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Filipinos bid goodbye to ex-leader Aquino
Wed Aug 5, 2009 9:06am EDT
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By Manny Mogato
MANILA (Reuters) - Former Philippine President Corazon Aquino, heroine of the 1986 people power movement, was laid to rest on Wednesday after an eight-hour funeral procession that had to inch its way past hundreds of thousands of mourners.
Holding umbrellas against the pouring rain and chanting "Cory, Cory," the crowds waited patiently along a 20-km (12-mile) route through the city from Manila Cathedral to the memorial park where she was buried with military honors.
As the cortege passed, many waved, scrambled to touch the flat-bed truck on which her coffin was laid, or made the "L" sign, her trademark during the fairytale revolution that ended the dictatorship of Ferdinand Marcos and captivated the world.
Masses in Aquino's memory were celebrated in Catholic churches throughout the country, with 2,000 officials, diplomats and business figures attending the largest in Manila's 400-year-old cathedral.
Aquino's youngest daughter, Kristina Bernadette Yap, a film and television star more popularly known as Kris Aquino, thanked those attending.
"The last words Mom expressed to each of us were 'Take care of each other,'" she said.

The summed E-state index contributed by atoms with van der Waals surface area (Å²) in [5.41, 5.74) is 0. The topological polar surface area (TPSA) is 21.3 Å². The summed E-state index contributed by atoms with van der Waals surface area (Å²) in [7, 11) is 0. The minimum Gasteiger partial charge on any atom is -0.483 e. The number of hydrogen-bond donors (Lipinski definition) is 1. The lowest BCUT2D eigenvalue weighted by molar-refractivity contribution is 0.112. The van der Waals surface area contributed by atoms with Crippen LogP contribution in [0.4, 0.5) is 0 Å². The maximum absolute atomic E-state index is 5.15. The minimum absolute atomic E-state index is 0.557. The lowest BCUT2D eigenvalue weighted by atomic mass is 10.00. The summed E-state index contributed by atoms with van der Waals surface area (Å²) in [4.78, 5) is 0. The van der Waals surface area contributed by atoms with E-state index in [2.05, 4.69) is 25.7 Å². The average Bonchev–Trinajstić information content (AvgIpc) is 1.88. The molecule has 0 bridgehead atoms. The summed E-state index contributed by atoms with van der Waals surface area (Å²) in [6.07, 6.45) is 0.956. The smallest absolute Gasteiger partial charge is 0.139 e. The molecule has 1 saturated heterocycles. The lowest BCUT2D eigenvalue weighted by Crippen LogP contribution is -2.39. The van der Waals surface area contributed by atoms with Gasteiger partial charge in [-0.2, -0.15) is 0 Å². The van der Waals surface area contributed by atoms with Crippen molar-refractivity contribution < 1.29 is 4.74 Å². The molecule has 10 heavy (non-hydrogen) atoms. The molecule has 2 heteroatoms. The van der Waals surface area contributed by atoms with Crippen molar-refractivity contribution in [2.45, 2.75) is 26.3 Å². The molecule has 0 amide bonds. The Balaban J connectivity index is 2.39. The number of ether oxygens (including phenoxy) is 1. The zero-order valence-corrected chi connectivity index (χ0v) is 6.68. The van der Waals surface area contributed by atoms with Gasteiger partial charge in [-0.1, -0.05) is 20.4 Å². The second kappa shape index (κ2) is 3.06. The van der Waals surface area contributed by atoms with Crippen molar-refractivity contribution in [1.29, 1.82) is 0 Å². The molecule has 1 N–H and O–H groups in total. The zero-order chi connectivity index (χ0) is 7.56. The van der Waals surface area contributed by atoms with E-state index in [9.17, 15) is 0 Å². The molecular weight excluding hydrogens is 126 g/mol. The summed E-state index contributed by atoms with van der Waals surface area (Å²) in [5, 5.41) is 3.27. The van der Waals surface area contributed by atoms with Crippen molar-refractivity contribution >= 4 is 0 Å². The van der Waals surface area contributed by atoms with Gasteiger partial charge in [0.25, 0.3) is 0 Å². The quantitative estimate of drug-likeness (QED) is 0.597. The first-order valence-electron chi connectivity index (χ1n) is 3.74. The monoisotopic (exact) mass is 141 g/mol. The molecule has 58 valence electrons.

"I know that those words weren't meant just for our family, but for all of us as a nation. In the way that all of you have been thanking us for sharing Mom with you, our Mom never failed to thank each of us."
The military gave a 21-gun salute and buglers played "Taps" as Aquino was buried next to her husband, Benigno, whose assassination in 1983 catapulted her to the national stage.
Three years later, over a million people poured into the streets to support troops who were backed by Aquino and had revolted against Marcos. Marcos and his family fled into exile and Aquino held the presidency until 1992.
Among those paying respect to Aquino was East Timor leader Jose Ramos-Horta. Philippine President Gloria Macapagal Arroyo came straight to the cathedral from the airport on her return from a visit to the United States. She only stayed briefly.
In the cathedral grounds, mourners clad in yellow -- the color associated with Aquino and the 1986 revolution -- watched a live broadcast of the Mass on two giant screens. Thousands waved yellow balloons or banners.
Police said a procession extending over two km (one mile) -- more than 100,000 people -- later filed slowly behind Aquino's cortege as it wound its way to the cemetery. Some walked barefoot from the church, radio reported.
Posh and humble vehicles alike bore a strip of yellow ribbon tied to a door handle or rear-view mirror.
Many of those present were too young to have experienced the revolution that propelled Aquino to power. Continued...
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